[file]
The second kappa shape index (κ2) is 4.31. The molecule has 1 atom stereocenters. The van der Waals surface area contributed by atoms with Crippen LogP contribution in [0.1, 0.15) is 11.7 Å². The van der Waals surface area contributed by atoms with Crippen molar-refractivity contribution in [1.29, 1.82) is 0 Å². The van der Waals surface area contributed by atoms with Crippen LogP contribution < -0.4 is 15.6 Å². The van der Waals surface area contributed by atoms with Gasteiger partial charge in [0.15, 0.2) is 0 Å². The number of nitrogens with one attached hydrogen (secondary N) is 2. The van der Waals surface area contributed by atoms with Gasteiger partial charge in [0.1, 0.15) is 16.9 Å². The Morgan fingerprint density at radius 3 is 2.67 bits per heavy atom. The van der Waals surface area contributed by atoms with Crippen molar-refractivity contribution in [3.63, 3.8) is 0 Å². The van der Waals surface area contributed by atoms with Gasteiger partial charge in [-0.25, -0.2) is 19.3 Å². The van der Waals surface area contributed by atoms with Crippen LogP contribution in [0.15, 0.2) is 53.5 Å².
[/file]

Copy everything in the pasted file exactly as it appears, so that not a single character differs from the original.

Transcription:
The second kappa shape index (κ2) is 4.31. The molecule has 1 atom stereocenters. The van der Waals surface area contributed by atoms with Crippen LogP contribution in [0.1, 0.15) is 11.7 Å². The van der Waals surface area contributed by atoms with Crippen molar-refractivity contribution in [1.29, 1.82) is 0 Å². The van der Waals surface area contributed by atoms with Crippen LogP contribution < -0.4 is 15.6 Å². The van der Waals surface area contributed by atoms with Gasteiger partial charge in [0.15, 0.2) is 0 Å². The number of nitrogens with one attached hydrogen (secondary N) is 2. The van der Waals surface area contributed by atoms with Gasteiger partial charge in [0.1, 0.15) is 16.9 Å². The Morgan fingerprint density at radius 3 is 2.67 bits per heavy atom. The van der Waals surface area contributed by atoms with Crippen molar-refractivity contribution in [3.63, 3.8) is 0 Å². The van der Waals surface area contributed by atoms with Gasteiger partial charge in [-0.25, -0.2) is 19.3 Å². The van der Waals surface area contributed by atoms with Crippen LogP contribution in [0.15, 0.2) is 53.5 Å².